Active in Boston, Mass., public schools since 1992, UI uses theater improvisation to develop decision-making, impulse-control, and conflict-resolution skills. The program is based on the idea that providing students with interactive opportunities to rehearse conflict scenarios will enhance their ability to solve problems in a nonviolent manner. UI lasts 27 weeks and is organized into three 9-week intervals, including age-appropriate content for three categories: elementary, middle, and high school. The fourth-grade curriculum, for example, incorporates the following themes: friendship, self-esteem, imagination, peer pressure, fairness, violence/conflict resolution, sharing, and family.
The weekly sessions are 75 minutes long during school hours in a local theater space; students are accompanied by their teacher. Program instructors include a director and four actors who have been trained in youth education, expressive arts, and improvisational theater. Each session begins with a song about one of the included themes, followed by a prearranged scene that relates to the theme of the day. The students are allowed to make important decisions when the director freezes the scene and a student replaces one of the actors. The outcome of the scene is then changed by which decision the student makes. The students are then divided into groups to act out the previous scene. The session ends with a group discussion of the students' choices and the subsequent consequences. This allows for further explanation of values and provides a forum for students' personal experiences.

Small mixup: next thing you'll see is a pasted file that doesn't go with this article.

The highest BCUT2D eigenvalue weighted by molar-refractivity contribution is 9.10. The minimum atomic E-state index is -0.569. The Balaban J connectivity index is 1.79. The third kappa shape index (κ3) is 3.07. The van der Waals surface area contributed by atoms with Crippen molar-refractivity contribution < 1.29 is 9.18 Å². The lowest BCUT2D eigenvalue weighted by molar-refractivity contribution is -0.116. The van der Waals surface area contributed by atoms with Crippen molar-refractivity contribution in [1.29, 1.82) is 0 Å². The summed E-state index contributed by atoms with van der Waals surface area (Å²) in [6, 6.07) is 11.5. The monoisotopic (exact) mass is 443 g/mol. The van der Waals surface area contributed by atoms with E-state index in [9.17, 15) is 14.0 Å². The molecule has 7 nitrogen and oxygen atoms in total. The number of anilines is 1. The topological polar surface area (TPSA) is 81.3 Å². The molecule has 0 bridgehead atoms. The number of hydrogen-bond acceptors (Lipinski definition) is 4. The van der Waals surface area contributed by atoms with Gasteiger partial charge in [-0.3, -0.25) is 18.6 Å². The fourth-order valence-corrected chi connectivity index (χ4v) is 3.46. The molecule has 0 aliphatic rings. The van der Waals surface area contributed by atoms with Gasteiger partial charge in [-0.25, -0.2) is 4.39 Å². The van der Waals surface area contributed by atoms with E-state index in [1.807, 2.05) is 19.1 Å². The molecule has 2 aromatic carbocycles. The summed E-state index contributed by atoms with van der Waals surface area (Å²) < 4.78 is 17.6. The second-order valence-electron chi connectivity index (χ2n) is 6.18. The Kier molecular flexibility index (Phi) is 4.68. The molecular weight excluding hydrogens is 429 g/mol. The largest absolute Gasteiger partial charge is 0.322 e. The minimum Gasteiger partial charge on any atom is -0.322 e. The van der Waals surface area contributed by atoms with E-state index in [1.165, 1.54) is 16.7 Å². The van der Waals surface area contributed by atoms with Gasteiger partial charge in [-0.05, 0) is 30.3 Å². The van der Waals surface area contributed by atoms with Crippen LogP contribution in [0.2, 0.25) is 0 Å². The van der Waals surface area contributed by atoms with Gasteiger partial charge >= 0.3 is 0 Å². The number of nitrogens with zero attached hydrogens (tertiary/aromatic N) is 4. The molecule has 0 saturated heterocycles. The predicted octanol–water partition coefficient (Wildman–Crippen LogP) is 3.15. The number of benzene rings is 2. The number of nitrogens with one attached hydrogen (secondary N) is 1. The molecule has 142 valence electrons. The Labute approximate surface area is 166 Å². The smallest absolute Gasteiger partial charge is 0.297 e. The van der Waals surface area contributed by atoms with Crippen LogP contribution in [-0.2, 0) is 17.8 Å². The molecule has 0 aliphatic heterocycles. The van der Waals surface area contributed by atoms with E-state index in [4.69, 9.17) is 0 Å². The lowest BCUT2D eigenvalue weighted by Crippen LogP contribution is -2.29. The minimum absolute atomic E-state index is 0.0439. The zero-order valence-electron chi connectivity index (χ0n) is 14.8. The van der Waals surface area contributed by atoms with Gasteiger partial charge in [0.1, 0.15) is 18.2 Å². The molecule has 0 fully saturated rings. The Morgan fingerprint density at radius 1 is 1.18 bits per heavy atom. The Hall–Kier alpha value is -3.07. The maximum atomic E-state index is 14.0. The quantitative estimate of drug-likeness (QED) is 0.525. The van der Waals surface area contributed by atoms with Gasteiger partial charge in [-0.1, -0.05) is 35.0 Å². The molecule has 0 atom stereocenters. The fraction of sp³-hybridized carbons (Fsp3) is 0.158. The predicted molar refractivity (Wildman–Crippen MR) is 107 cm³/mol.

Intervention students were compared with comparison group students on aggressive and prosocial behaviors, scholastic engagement, and attention. Surveys were administered at baseline and immediately following program completion. Students were measured using the Social Skills Rating System (Elementary Level), including the student and teacher report versions; the Youth Coping Inventory self-report; and the Normative Beliefs about Aggression self-report. Data collection took place during school times in intact classrooms.
Study 2 (Zucker et al. 2010) used a matched control group design with four groups:
Results of Study 2 indicated that the comprehensive UI program appeared to demonstrate an additive effect on two of the three domains of behaviors assessed, although the results are somewhat inconsistent and based on teacher and student reports. Aggression and conduct programs remained generally stable across time in all four groups.
Zucker, Marla, Joseph Spinazzola, Amie Alley Pollack, Lauren Pepe, and Stephanie Barry. 2010. “Getting Teachers in on the Act: Evaluation of a Theatre- and Classroom-Based Youth Violence Prevention Program.” Journal of School Violence 9:117–35.
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